Until recently, author and translator Eugen Ruge was all but unknown in Germany. But his autobiographical story of an East German family's experiences across 40 years won him the top literary award.
Many aspects of Eugen Ruge's prizewinning novel are autobiographical
Author Eugen Ruge's years of work on his family saga "In Zeiten des abnehmenden Lichts" (English: "In Times of Fading Light") garnered him the 2011 German Book Prize, awarded Monday evening.
The novel is the 57-year-old's debut and treats "the experiences of four generations across 50 years in a dramatic, refined composition," wrote the book prize jury, adding that the book examines "socialist utopia, the price it exacts on the individual and its gradual disappearance."
The jury also praised the novel for being engaging and full of humor as it traces the story of a family. The grandparents are staunch communists, the parents are victims of Stalinism, and the son is a frustrated GDR citizen who flees to West Germany.
Three generations of suffering
The storyline begins in 1952 in Mexico, where the committed Stalinists, Charlotte and Wilhelm, are in exile. Both come from working class families, and it was the communist party that first offered them recognition and the ability to let their talents unfold. Even though their own sons fell victim to Stalinist purges in the Soviet Union, the couple prefers to overlook the fact that the party also demands iron discipline and sends the disobedient off to gulags.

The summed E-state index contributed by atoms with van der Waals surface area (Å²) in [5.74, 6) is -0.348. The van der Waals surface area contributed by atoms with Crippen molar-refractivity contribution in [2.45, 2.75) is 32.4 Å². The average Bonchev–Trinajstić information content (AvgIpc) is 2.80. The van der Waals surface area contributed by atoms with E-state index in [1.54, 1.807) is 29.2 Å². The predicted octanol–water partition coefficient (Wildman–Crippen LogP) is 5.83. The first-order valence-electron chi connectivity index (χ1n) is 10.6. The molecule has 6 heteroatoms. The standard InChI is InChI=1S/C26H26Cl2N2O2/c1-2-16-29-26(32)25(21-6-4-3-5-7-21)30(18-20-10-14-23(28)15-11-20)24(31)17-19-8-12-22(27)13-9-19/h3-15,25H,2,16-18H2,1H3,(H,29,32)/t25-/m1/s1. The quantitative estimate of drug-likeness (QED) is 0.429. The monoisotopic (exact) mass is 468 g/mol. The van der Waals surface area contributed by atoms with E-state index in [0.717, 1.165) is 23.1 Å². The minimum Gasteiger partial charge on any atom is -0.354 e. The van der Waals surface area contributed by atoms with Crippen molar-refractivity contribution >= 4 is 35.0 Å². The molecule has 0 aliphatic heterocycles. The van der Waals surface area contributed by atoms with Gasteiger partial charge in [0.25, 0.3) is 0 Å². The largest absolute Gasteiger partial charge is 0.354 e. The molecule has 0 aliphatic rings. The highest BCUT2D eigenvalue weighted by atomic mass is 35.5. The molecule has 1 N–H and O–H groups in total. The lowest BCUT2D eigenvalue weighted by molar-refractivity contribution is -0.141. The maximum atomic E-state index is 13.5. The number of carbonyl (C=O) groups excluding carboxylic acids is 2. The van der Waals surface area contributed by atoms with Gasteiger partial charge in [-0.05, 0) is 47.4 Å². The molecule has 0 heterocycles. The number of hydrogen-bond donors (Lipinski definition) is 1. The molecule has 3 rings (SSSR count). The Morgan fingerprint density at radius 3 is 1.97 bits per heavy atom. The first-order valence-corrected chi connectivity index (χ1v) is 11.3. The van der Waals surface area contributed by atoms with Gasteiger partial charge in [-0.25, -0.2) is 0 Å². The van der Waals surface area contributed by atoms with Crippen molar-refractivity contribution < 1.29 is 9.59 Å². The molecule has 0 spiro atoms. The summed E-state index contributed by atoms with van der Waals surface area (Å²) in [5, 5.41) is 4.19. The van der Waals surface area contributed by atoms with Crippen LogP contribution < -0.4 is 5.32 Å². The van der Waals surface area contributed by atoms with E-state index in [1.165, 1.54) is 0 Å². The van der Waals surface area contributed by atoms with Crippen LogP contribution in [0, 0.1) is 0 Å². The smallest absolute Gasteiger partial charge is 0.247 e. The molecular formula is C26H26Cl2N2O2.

One son, Kurt, survives and moves with his Russian wife Irina to East Germany, steadfastly refusing to discuss his experiences in the gulag. He adapts to his new life but also turns inward and avoids participating in party affairs as much as possible. His son Alexander grows up between two conflicting worlds: the silence of his father on the one hand and the socialism of Charlotte and Wilhelm on the other. His mother holds the family together while dissolving her frustrations in alcohol.
An English version of the novel is planned
It's not an accident that the novel has just now been published, though. The author said he was only able to finish it after the death of his parents and grandparents, which allowed him enough distance to cast a sharp but not unsympathetic glance back at their lives. The result is a novel that neither excuses nor glorifies the GDR. Rather, it underscores how deeply interwoven justice and injustice can be.
An English translation of Ruge's novel is in the works, but the author's publisher was unable to provide an expected release date.
Author: Heide Soltau / gsw
Editor: Nina Haase
You can't miss them in Berlin, and they dot urban hubs elsewhere, too. Ad columns have helped during war and defied digitalization. Their inventor, who was inspired by public toilets, would've turned 200 on February 11.